TK gifs

For lunch: nachos, cookies and a Coke.

Wisconsin lawmakers recently tried to limit junk food purchases allowed through the food stamp program.

"I’ve been at the convenience store many times -- the amount of nachos and soda that’s being purchased by kids with their parents’ EBT card, I think it’s time to say no to that," Wisconsin state Rep. Dean Kaufert (R) said in 2013.

Both Republicans and some Democrats -- along with, most notably, former New York Mayor Michael Bloomberg, an independent -- have proposed restricting SNAP purchases of junk food. Under U.S. Department of Agriculture rules, Congress is responsible for adjusting the definition of allowable foods in the SNAP program. Federal lawmakers haven't yet jumped on the bandwagon, though.

A trip to the casino for some afternoon gambling.

In 2012, Congress banned TANF recipients from using their EBT cards to withdraw cash from ATMs inside casinos, strip clubs and liquor stores. Republicans pushed the legislation in response to local news stories about questionable ATM withdrawals using welfare cards.

Time to do some drugs!

Earlier this year, Maine Gov. Paul LePage (R) moved forward with a limited drug testing program for TANF recipients.

“We must ensure that our tax dollars do not enable the continuation of a drug addiction," LePage said in a press release in August, in which he first announced the initiative. “TANF is a short-term benefit that assists families and children with the basic necessities. If someone tests positive for drugs, they are clearly putting their addiction ahead of their family’s needs."

Maine is one of at least a dozen states considering a drug testing program this year. In addition, twelve others have already enacted drug testing initiatives since 2011, according to the National Conference of State Legislatures. The trend reflects broader conservative concerns that recipients of public assistance are more likely to be drug users. However, since then, very few TANF recipients have tested positive for drugs, suggesting that these stereotypes are false.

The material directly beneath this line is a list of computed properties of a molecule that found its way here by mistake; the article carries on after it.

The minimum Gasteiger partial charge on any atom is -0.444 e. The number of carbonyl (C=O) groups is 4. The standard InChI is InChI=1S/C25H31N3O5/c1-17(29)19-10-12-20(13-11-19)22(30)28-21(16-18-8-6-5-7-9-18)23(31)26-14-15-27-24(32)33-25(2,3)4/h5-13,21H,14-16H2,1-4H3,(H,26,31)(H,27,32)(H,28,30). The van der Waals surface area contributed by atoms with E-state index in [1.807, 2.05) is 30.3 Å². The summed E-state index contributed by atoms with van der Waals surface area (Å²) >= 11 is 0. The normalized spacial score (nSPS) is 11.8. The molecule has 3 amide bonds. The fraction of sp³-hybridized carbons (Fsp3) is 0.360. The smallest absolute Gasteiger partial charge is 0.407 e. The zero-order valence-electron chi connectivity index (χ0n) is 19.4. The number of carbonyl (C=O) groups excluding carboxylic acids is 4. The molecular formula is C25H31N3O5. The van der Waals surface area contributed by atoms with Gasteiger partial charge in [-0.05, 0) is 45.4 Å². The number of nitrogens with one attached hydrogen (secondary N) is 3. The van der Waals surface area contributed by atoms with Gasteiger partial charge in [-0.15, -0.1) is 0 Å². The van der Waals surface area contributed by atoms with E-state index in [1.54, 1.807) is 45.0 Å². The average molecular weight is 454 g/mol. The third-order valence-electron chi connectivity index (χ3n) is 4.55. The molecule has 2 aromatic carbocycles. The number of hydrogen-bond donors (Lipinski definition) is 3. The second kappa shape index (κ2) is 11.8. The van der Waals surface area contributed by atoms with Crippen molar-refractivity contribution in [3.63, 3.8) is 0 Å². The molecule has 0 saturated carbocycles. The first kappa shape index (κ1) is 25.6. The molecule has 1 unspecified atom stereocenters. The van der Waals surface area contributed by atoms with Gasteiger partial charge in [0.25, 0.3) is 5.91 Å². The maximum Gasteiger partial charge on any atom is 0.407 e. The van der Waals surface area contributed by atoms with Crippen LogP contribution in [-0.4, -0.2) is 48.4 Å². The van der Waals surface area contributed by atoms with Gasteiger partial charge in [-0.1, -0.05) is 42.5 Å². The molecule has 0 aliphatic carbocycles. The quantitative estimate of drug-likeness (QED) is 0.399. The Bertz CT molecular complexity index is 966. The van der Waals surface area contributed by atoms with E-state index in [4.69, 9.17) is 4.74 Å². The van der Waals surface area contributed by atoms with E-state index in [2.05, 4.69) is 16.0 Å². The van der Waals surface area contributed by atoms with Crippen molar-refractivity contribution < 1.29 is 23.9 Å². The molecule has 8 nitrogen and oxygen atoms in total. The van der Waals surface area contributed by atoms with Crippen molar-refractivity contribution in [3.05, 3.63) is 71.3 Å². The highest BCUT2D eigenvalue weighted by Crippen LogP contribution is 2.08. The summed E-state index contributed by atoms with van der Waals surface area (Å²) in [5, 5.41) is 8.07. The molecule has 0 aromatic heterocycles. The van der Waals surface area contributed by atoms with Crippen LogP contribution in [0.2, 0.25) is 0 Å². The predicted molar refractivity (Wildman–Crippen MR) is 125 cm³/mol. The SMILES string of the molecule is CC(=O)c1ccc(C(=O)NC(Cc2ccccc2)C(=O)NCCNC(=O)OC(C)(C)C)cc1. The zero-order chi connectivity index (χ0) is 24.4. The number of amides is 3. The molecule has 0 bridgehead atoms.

Drugs, drugs, drugs.

Last fall, the House of Representatives approved the "Needs Not Weed Act" to prevent welfare recipients from using their cards at ATMs in legal marijuana shops in Washington and Colorado.

While these withdrawals were indeed taking place at marijuana dispensaries, according to a February report by KDVR, the idea that such abuses of the system are widespread and substantial stems from the same conservative concerns about welfare recipients.

Shopping spree at the mall.

First, a trip to buy some lingerie, then a couple rounds of Dance Dance Revolution at the food court arcade. Later, a pedicure followed up by a new neck tattoo.

TK gifs

Under emergency welfare restrictions passed in Louisiana last year, benefits can't be used at lingerie shops, video arcades, nail salons or tattoo parlors, among other locations. The regulations were announced after a local news station reported on a south Louisiana lingerie store that had posted a sign saying it accepted EBT payments.

Crab legs for dinner.

Recipients of public assistance never get tired of crab legs, or at least that's the sense you get from lawmakers' constant complaints that SNAP benefits are being spent on the delicacy.

In 2013, for example, Rep. Louie Gohmert (R-Texas) took to the House floor to tell a story about a constituent in a grocery store who had seen another grocery store patron purchase king crab legs with food stamps.

"He looks at the king crab legs and looks at his ground meat and realizes because he does pay income tax, he doesn't get more back than he pays in," Gohmert said of the constituent. "He is actually helping pay for the king crab legs when he can't pay for them for himself."

king crab legs

An evening cruise.

In Kansas, welfare recipients will soon no longer be allowed to use their benefits on cruises or on cruise liner ATMs.

The restrictions were part of a much broader bill that banned TANF cash assistance from being used in "any retail liquor store, casino, gaming establishment, jewelry store, tattoo parlor, massage parlor, body piercing parlor, spa, nail salon, lingerie shop, tobacco paraphernalia store, vapor cigarette store, psychic or fortune telling business, bail bond company, video arcade, movie theater, swimming pool, cruise ship, theme park, dog or horse racing facility, parimutuel facility, or sexually oriented business or any retail establishment which provides adult-oriented entertainment in which performers disrobe or perform in an unclothed state for entertainment, or in any business or retail establishment where minors under age 18 are not permitted."

Though Kansas lawmakers had evidence of TANF benefits used at ATMs in liquor stores and tobacco shops, the cruise ship ban may not have been based on real-life evidence.

passengers cruise ship

Before You Go

Former House Speaker John Boehner (R-Ohio)

Conservatives Pointing Fingers

Popular in the Community


What's Hot